Counterfeiters often lean on the recyclers to source used packages of Brands, allowing re-use and refill of genuine packaging by counterfeiters.
Why are Brands still reluctant?
While these are all valid factors, some brand leaders are still reluctant to take action or acknowledge that a problem even exists. Supposed reasons include:
1. Don’t trust customer’s willingness and ability
Some of the brands do not want to engage customers as they don’t believe that a customer is willing or able to tell the difference between a fake and genuine. And since they can’t, they will ultimately be deceived and will buy a fake.
Invest in educating your clients and providing platforms like Chkfake to easily tell the difference between a genuine and a fake.
2. Considered too costly to implement.
Brands are constantly under pressure to optimize the cost of goods sold (COGS) and cost of anti-counterfeiting technology pushes up the COGS.
This hyper focus on COGS in isolation doesn't allow a full view of the ROI of investing in AC technology. Brands have to think of each individual fake product sold as lost revenue and margin and then compare it to the cost of the anti-counterfeit technology.
3. Nothing works, so why bother?
There is a widespread perception that nothing works, as the counterfeiter will copy it, anyway. This can’t be further from the truth.
There are strong anti-counterfeiting technologies which do work and some cheap ones which are easier to copy. It is for the Brand to know the difference and invest in a robust anti-counterfeiting technology.
Chkfake Consulting offers strategic inputs to develop a holistic brand protection program including anti-counterfeit technology evaluation.
4. Pushback on ROI.
Unfortunately, there is little clarity on how to demonstrate the overwhelmingly positive ROI of anti-counterfeiting efforts.
The AC technology industry is also lagging on this, focusing instead on demonstrating their individual technology superiority rather than the business benefits of AC technology.
As a result, it becomes a leap of faith for the business leaders who haven't committed to AC technology. But almost everyone who has invested in a robust anti-counterfeit technology has seen the difference it has made.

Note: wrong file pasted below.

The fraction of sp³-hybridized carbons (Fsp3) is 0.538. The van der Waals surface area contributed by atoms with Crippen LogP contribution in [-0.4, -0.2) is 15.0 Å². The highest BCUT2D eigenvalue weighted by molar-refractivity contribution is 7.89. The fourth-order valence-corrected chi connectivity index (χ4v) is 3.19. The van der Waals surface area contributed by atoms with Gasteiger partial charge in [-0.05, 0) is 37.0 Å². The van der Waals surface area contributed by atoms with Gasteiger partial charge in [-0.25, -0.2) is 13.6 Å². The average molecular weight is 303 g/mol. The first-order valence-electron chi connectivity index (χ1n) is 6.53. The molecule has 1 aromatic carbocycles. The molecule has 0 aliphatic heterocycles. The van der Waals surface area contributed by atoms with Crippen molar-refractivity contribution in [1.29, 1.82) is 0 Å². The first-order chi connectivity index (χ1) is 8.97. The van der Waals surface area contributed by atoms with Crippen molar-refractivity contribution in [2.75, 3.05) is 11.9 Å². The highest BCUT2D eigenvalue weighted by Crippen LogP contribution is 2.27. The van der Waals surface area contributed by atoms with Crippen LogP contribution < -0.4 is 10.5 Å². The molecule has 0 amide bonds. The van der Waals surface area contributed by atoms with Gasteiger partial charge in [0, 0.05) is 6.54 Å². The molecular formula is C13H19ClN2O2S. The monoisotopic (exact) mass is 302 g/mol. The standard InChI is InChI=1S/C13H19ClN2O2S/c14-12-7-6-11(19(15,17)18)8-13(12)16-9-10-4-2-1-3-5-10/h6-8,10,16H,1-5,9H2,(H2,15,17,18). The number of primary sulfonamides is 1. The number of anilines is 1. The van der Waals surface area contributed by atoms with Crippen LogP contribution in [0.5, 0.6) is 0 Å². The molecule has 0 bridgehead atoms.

5. Internal expertise is sufficient
Business leaders sometimes believe that internal staff/ investigators can 'figure out' a fake without any anti-counterfeiting technology. However, the quality of fakes is now so good that it is very difficult for even experts to verify genuine with naked eyes.
Even when it’s possible, it is far easier for even internal teams to authenticate quickly and conclusively if they have the benefit of a robust AC technology. In the field, this is a crucial requirement which may reduce the need for expensive sample purchase or the risk of adverse reaction from counterfeit sellers.
Brands which are letting their products go unprotected in the market are inviting counterfeiters to copy and sell fakes to their customers. It is high time they woke up, stopped looking at anti-counterfeiting technology as an additional cost but as a marketing investment for enhanced revenue, brand reputation and customer experience.
Watch out for my next blog on “How to go about evaluating anti-counterfeit technologies?" If you liked what you read, please do share in your network. You can follow my articles on LinkedIn and Twitter, or subscribe to My blog.
Tanmay Jaswal is the Founder of Chkfake, a start-up that is disrupting the anti-counterfeiting industry by creating an eco-system of all stakeholders to join the fight against fakes together. The Chkfake mobile app allows users to verify genuineness of any product irrespective of category or brand.
Tanmay has 26 years of global experience in business leadership, marketing and strategy in companies like Coca-Cola and Shell and is an acknowledged authority on brand protection. He has headed the brand protection function for Shell globally and has extensive experience in this space over the last 8 years.